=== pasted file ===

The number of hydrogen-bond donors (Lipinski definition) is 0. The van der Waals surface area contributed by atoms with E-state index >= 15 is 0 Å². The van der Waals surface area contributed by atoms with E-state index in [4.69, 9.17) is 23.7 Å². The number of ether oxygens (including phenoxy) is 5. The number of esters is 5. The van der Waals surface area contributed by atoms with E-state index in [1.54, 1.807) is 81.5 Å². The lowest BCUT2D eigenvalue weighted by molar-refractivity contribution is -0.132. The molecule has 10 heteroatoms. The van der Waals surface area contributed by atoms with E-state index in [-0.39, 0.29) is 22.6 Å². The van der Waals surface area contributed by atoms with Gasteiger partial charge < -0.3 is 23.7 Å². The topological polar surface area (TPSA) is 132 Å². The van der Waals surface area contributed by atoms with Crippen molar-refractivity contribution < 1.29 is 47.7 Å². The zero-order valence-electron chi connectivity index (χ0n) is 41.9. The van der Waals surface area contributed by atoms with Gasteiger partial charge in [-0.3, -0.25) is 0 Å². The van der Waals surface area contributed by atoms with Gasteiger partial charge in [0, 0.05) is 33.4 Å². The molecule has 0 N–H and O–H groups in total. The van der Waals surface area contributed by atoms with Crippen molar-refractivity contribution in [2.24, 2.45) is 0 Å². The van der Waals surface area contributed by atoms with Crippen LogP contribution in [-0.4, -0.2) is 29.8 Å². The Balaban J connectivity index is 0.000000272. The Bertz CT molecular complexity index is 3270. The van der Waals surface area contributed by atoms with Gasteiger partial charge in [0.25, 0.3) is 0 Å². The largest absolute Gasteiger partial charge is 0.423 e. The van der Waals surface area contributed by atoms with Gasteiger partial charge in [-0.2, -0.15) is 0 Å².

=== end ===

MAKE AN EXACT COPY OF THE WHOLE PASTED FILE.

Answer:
The number of hydrogen-bond donors (Lipinski definition) is 0. The van der Waals surface area contributed by atoms with E-state index >= 15 is 0 Å². The van der Waals surface area contributed by atoms with E-state index in [4.69, 9.17) is 23.7 Å². The number of ether oxygens (including phenoxy) is 5. The number of esters is 5. The van der Waals surface area contributed by atoms with E-state index in [1.54, 1.807) is 81.5 Å². The lowest BCUT2D eigenvalue weighted by molar-refractivity contribution is -0.132. The molecule has 10 heteroatoms. The van der Waals surface area contributed by atoms with E-state index in [-0.39, 0.29) is 22.6 Å². The van der Waals surface area contributed by atoms with Gasteiger partial charge < -0.3 is 23.7 Å². The topological polar surface area (TPSA) is 132 Å². The van der Waals surface area contributed by atoms with Crippen molar-refractivity contribution < 1.29 is 47.7 Å². The zero-order valence-electron chi connectivity index (χ0n) is 41.9. The van der Waals surface area contributed by atoms with Gasteiger partial charge in [-0.3, -0.25) is 0 Å². The van der Waals surface area contributed by atoms with Gasteiger partial charge in [0, 0.05) is 33.4 Å². The molecule has 0 N–H and O–H groups in total. The van der Waals surface area contributed by atoms with Crippen molar-refractivity contribution in [2.24, 2.45) is 0 Å². The van der Waals surface area contributed by atoms with Crippen LogP contribution in [-0.4, -0.2) is 29.8 Å². The Balaban J connectivity index is 0.000000272. The Bertz CT molecular complexity index is 3270. The van der Waals surface area contributed by atoms with Gasteiger partial charge in [0.25, 0.3) is 0 Å². The largest absolute Gasteiger partial charge is 0.423 e. The van der Waals surface area contributed by atoms with Gasteiger partial charge in [-0.2, -0.15) is 0 Å².